Flotek Industries, Inc. develops and supplies oilfield products, services, and equipment to the oil, gas, and mining industries in the United States and internationally. Its Energy Chemical Technologies segment designs, develops, manufactures, packages, and markets specialty chemicals used in oil and gas well drilling, cementing, completion, stimulation, and production. The company’s Consumer and Industrial Chemicals Technologies segment develops, manufactures, and processes citrus oil products for the flavor and fragrance, and specialty chemical industry, as well as for beverage and food companies, and companies providing household and industrial cleaning products. Its Drilling Technologies segment manufactures, sells, rents, and inspects down-hole drilling equipment used in energy, mining, water well, and industrial drilling activities, as well as provides specialized equipment for drilling, completion, production, and work-over activities. The company’s Production Technologies segment assembles and markets production-related equipment, including the Petrovalve product line of rod pump components, electric submersible pumps, gas separators, and valves, as well as provides services that support natural gas and oil production activities.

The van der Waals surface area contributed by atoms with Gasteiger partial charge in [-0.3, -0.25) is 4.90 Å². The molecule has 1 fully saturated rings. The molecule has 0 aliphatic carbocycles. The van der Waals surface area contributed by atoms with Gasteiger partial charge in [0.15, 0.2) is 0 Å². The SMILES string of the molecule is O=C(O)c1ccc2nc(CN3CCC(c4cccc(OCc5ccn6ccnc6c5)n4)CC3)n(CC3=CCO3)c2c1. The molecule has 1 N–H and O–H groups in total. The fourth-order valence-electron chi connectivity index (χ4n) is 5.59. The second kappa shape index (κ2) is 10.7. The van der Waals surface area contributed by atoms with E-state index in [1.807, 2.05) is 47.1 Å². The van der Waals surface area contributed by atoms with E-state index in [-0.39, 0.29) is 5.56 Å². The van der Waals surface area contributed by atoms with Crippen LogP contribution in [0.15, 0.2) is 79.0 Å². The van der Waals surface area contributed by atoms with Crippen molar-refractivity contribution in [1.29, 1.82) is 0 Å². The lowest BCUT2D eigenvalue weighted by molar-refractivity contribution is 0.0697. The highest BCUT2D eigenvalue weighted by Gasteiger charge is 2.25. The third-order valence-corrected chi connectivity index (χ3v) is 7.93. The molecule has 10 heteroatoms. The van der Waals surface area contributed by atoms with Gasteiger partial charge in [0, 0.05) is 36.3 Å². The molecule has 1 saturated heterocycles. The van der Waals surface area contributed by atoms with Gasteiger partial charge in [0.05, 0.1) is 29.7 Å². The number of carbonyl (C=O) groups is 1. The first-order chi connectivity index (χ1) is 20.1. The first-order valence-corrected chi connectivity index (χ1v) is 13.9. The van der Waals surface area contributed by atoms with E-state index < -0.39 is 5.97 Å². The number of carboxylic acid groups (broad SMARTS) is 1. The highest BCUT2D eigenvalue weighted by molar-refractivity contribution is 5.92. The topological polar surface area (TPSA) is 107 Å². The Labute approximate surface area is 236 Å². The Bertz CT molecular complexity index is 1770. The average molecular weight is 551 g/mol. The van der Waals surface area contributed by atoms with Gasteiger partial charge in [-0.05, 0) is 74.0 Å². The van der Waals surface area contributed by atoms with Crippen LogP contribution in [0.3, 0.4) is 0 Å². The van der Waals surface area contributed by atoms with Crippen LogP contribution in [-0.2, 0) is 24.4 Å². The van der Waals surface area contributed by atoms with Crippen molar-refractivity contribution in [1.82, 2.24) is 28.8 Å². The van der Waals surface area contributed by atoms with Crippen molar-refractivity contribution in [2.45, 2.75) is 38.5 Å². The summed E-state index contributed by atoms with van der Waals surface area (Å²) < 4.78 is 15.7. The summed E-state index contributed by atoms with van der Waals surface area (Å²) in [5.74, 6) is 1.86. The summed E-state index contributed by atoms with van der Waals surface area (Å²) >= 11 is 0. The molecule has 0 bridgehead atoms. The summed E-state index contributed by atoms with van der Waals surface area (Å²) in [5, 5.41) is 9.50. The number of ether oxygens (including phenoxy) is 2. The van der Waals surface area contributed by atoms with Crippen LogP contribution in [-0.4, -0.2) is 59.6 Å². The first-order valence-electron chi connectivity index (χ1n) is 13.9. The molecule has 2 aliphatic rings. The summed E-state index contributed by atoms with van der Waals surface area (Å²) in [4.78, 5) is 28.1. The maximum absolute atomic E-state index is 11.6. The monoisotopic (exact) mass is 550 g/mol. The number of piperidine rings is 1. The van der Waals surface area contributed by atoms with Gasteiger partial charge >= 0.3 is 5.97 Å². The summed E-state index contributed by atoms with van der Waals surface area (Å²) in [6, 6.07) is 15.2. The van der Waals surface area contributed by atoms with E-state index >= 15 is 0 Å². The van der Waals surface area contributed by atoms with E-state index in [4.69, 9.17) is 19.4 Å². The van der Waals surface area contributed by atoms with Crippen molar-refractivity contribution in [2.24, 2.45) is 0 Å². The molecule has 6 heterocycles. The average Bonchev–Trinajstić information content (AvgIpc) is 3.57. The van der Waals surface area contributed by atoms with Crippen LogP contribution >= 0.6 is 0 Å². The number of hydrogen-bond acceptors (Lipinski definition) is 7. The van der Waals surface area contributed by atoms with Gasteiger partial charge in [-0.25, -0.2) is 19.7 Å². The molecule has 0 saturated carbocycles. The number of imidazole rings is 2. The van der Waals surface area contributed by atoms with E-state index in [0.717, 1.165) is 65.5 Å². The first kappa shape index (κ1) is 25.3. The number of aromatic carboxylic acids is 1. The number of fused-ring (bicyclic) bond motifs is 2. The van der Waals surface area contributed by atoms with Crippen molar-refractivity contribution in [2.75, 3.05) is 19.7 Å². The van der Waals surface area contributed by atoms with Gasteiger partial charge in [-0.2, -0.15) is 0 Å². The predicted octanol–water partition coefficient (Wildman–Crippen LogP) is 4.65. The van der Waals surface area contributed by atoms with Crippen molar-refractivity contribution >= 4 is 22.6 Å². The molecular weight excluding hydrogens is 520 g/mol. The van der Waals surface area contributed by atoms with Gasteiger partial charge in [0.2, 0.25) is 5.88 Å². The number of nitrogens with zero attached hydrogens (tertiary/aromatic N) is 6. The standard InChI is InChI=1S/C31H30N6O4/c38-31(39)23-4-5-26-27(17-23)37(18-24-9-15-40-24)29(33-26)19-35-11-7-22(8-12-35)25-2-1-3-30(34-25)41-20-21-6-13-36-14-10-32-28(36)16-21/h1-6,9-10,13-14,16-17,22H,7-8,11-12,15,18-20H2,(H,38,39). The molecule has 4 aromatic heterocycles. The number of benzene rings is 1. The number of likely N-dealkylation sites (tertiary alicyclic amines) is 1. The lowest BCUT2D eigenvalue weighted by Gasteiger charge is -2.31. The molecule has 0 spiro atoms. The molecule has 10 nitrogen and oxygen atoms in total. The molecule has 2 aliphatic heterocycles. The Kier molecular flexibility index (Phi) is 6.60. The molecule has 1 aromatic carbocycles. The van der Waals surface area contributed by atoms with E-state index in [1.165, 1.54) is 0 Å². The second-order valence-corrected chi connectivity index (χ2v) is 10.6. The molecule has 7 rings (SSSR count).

Take a look at the 1-year chart of Flotek (NYSE: FTK) below with added notations:
FTK had been testing new highs in October before the market poorly received a piece of company news. Then, over the most recent two months, the stock had formed a common pattern known as a rectangle. A minimum of (2) successful tests of the support and (2) successful tests of the resistance will give you the pattern.
FTK’s rectangle pattern had formed a $12 resistance (red), and a $10 support (green). At some point, the stock had to break one of those two levels, and last week FTK broke the $10 support.
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The Tale of the Tape: FTK broke down from its rectangle pattern. The ideal short opportunity would be on a rally up to or near the prior $10 support. A break back above $10 could negate the forecast for a move lower.
Before making any trading decision, decide which side of the trade you believe gives you the highest probability of success. Do you prefer the short side of the market, long side, or do you want to be in the market at all? If you haven’t thought about it, review the overall indices themselves. For example, take a look at the S&P 500. Is it trending higher or lower? Has it recently broken through a key resistance or support level? Making these decisions ahead of time will help you decide which side of the trade you believe gives you the best opportunities.
No matter what your strategy or when you decide to enter, always remember to use protective stops and you’ll be around for the next trade. Capital preservation is always key!
Christian Tharp, CMT
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